Anyhow, I think if Cerulean can get their service issues ironed out a bit, and then polished up, Indy will have a really nice modern fine dining restaurant to add to our ever-growing repertoire of great independent restaurants.  They’ve pretty much got the food thing working for them already.

339 South Delaware Street
Indy  46225

Monday, April 15, 2013

Road Trip - 610 Magnolia, Louisville, KY

Man.  You know those meals you can’t stop thinking about? This was so one of them.  I have been looking forward to writing about this since I ate the meal.  610 Magnolia is set in a inconspicuous old house—honestly, other than the little lighted numbers, you wouldn’t even know there was a restaurant in there. You walk in to a very warm, inviting environment though (I really didn’t know what to expect based on the exterior). Lots of wood and dark slate gray.  I liked the feel of it right away. You knew you were in a nice place, but I don’t think anyone would feel out of place regardless of how they are dressed.

Chef Edward Lee has quite the accolades. He has won Iron Chef, was a favorite on Top Chef, and is on the list of James Beard semi-finalists for best Chef in the Southeast region.  And the food, well, the food speaks for itself.  It is a three or four course set price menu (3 courses are $55, 4 courses are $65). They also do a wine pairing ($45 and $55 depending on how many courses you get). You have a choice from at least 3 options for each course, and this was a menu that was hard to choose because so many things sounded good. Luckily hubby and I are very good at sharing and we ordered different courses the entire way through and split them.

The first course was actually an amuse bouche, so in the end you got a little extra.  This included 3 little things—a crisp Brussels sprout leave with chestnut puree, a slice of daikon with hummus (great rich flavor in the hummus) and a little sandwich with pork belly. This little bite was rich, and meaty and really delicious.

Our first ordered courses were lobster bisque and the raw Ahi tuna.  The tuna was so interesting—two sliced of beautiful fresh tuna topped with pieces of lardo (essentially thin cut pork fat). It was served in a chestnut and bay leaf sauce with a bourbon soy glaze and bacon powder.  I was sort of wondering how these flavors would blend with the tuna, but everything was amazing. The tuna was fresh and light, but the other things complimented it well turning it into a rich, decadent dish.  The bisque was also really good, and had a little lobster salad with pieces of lobster and greens.  It had nice little spicy kick to it to, making it stand out from other lobster bisques I have had.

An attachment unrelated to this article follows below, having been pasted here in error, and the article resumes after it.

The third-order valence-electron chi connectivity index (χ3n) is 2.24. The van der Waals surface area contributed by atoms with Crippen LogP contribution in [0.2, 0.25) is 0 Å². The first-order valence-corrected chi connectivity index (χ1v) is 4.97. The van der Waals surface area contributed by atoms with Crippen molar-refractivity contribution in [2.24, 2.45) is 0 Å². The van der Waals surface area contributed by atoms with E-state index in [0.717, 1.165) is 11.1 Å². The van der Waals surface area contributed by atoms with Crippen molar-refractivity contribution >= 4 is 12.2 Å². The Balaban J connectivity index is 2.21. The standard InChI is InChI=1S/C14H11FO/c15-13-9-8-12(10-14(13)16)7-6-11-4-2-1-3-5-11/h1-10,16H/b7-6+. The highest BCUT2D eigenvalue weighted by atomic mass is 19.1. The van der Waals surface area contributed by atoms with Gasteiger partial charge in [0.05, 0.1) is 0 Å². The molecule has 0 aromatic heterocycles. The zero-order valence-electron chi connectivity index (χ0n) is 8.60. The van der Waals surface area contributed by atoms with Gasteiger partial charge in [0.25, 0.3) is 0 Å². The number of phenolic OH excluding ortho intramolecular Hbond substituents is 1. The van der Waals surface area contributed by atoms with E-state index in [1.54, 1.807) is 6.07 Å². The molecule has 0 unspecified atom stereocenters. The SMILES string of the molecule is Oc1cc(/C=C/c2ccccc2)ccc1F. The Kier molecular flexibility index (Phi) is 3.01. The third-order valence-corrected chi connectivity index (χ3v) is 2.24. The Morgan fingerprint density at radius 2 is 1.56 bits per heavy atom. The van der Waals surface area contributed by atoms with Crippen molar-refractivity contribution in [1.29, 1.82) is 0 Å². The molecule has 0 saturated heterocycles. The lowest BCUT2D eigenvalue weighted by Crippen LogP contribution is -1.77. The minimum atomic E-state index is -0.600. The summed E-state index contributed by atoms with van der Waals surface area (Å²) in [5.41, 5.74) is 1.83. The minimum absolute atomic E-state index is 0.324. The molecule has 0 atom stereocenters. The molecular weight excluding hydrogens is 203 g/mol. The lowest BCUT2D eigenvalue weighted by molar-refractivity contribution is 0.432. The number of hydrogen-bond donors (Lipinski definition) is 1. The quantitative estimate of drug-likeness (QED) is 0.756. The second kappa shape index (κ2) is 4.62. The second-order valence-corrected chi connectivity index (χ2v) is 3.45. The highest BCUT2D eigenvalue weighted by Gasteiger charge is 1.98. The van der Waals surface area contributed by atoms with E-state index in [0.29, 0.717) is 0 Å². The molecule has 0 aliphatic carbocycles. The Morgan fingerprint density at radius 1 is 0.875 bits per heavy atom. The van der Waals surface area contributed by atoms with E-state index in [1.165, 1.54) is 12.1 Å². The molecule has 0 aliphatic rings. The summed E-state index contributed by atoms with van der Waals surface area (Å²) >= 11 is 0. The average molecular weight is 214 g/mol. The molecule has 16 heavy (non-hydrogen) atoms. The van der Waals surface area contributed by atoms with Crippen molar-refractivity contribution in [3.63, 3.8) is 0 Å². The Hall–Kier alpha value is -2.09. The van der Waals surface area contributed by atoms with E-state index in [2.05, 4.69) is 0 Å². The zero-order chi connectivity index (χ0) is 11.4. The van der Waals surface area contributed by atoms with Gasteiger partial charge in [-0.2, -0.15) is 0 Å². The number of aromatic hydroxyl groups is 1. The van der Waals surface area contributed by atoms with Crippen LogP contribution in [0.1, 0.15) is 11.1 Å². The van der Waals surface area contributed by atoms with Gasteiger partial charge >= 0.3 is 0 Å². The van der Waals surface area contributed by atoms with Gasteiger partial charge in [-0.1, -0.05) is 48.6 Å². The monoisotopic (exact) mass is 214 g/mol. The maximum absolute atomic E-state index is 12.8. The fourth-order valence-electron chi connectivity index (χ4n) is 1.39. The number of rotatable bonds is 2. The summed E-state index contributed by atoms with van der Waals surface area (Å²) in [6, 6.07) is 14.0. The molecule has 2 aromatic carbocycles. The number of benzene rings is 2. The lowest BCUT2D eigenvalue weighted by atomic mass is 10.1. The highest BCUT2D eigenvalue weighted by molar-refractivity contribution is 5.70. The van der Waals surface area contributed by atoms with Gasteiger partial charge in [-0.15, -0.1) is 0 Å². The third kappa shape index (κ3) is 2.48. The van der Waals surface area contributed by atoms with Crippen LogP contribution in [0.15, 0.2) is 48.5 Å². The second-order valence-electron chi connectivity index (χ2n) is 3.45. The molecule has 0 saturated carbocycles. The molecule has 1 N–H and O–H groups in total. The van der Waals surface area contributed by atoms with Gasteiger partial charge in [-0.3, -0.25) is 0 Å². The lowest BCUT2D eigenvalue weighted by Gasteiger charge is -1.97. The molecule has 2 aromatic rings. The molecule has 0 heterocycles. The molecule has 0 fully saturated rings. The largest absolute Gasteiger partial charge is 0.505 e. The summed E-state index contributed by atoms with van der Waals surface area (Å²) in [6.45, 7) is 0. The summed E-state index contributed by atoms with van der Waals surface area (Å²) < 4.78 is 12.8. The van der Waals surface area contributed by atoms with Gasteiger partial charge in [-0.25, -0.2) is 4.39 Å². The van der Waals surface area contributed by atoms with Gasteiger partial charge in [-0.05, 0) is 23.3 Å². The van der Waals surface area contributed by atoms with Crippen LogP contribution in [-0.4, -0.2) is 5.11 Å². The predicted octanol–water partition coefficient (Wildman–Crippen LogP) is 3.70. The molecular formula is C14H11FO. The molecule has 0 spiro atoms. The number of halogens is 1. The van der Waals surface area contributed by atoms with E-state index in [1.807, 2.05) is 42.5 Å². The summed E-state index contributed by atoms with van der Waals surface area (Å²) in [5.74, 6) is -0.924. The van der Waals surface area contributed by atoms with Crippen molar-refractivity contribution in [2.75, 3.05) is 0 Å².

Before I forget, they had a lovely bread service as well—both visually and taste wise.  The sliced bread from the local Blue Dog bakery (which we have enjoyed immensely in other restaurants in Louisville as well) was served in a little wooden basket and accompanied by soft tarragon butter that was amazing.

The next course was Carpaccio and a salad.  Both were really great, but honestly, as much as I love Carpaccio, I may have even liked the salad more.  It was local Bibb lettuce with little patties of warm blue cheese alongside.  There were julienne pieces of apples, hazelnut brittle, bacon, and a fennel vinaigrette.  I loved the way the blue cheese was warm, because it really brought out its flavor.  And the sweetness of the apples and brittle were great with it.  The Carpaccio was also really good.  The beef was thinly sliced on the bottom, with shaved foie gras all over the top. There was a little salad as well, and bits of crisp shallots and the most amazing little fried capers that were totally light and crunchy.  The salad was dressed with a light vinaigrette and had mustard oil as well.  For me, mustard is the perfect flavor to go along with Carpaccio, and they did it a very refined, but delicious, way.  Loved the additional richness from the foie gras, as if the perfect raw beef wasn’t enough.